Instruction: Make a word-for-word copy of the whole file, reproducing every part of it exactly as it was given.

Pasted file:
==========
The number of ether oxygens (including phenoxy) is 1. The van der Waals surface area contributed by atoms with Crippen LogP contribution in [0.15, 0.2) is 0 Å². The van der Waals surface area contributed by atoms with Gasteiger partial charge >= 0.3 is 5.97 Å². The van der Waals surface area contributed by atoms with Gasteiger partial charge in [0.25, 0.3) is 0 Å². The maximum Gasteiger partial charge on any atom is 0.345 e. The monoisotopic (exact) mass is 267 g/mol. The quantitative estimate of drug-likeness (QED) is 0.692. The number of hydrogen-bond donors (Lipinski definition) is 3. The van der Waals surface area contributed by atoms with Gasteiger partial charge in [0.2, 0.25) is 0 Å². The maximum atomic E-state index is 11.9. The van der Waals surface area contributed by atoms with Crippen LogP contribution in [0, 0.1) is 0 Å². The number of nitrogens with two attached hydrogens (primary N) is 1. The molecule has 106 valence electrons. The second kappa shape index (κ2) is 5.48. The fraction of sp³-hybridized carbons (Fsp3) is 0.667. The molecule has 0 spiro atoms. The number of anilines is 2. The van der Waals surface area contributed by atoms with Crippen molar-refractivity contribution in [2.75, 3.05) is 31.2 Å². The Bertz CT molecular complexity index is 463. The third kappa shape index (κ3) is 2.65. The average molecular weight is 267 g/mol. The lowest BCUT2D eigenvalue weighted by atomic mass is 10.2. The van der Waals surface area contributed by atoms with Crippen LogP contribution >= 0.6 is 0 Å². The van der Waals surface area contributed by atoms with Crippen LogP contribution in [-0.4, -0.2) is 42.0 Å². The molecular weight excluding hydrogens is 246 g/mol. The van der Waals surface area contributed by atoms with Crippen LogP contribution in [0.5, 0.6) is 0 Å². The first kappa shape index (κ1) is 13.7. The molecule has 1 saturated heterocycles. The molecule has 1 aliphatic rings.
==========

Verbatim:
The number of ether oxygens (including phenoxy) is 1. The van der Waals surface area contributed by atoms with Crippen LogP contribution in [0.15, 0.2) is 0 Å². The van der Waals surface area contributed by atoms with Gasteiger partial charge >= 0.3 is 5.97 Å². The van der Waals surface area contributed by atoms with Gasteiger partial charge in [0.25, 0.3) is 0 Å². The maximum Gasteiger partial charge on any atom is 0.345 e. The monoisotopic (exact) mass is 267 g/mol. The quantitative estimate of drug-likeness (QED) is 0.692. The number of hydrogen-bond donors (Lipinski definition) is 3. The van der Waals surface area contributed by atoms with Gasteiger partial charge in [0.2, 0.25) is 0 Å². The maximum atomic E-state index is 11.9. The van der Waals surface area contributed by atoms with Crippen LogP contribution in [0, 0.1) is 0 Å². The number of nitrogens with two attached hydrogens (primary N) is 1. The molecule has 106 valence electrons. The second kappa shape index (κ2) is 5.48. The fraction of sp³-hybridized carbons (Fsp3) is 0.667. The molecule has 0 spiro atoms. The number of anilines is 2. The van der Waals surface area contributed by atoms with Crippen molar-refractivity contribution in [2.75, 3.05) is 31.2 Å². The Bertz CT molecular complexity index is 463. The third kappa shape index (κ3) is 2.65. The average molecular weight is 267 g/mol. The lowest BCUT2D eigenvalue weighted by atomic mass is 10.2. The van der Waals surface area contributed by atoms with Crippen LogP contribution >= 0.6 is 0 Å². The van der Waals surface area contributed by atoms with Crippen LogP contribution in [-0.4, -0.2) is 42.0 Å². The molecular weight excluding hydrogens is 246 g/mol. The van der Waals surface area contributed by atoms with Crippen LogP contribution in [0.5, 0.6) is 0 Å². The first kappa shape index (κ1) is 13.7. The molecule has 1 saturated heterocycles. The molecule has 1 aliphatic rings.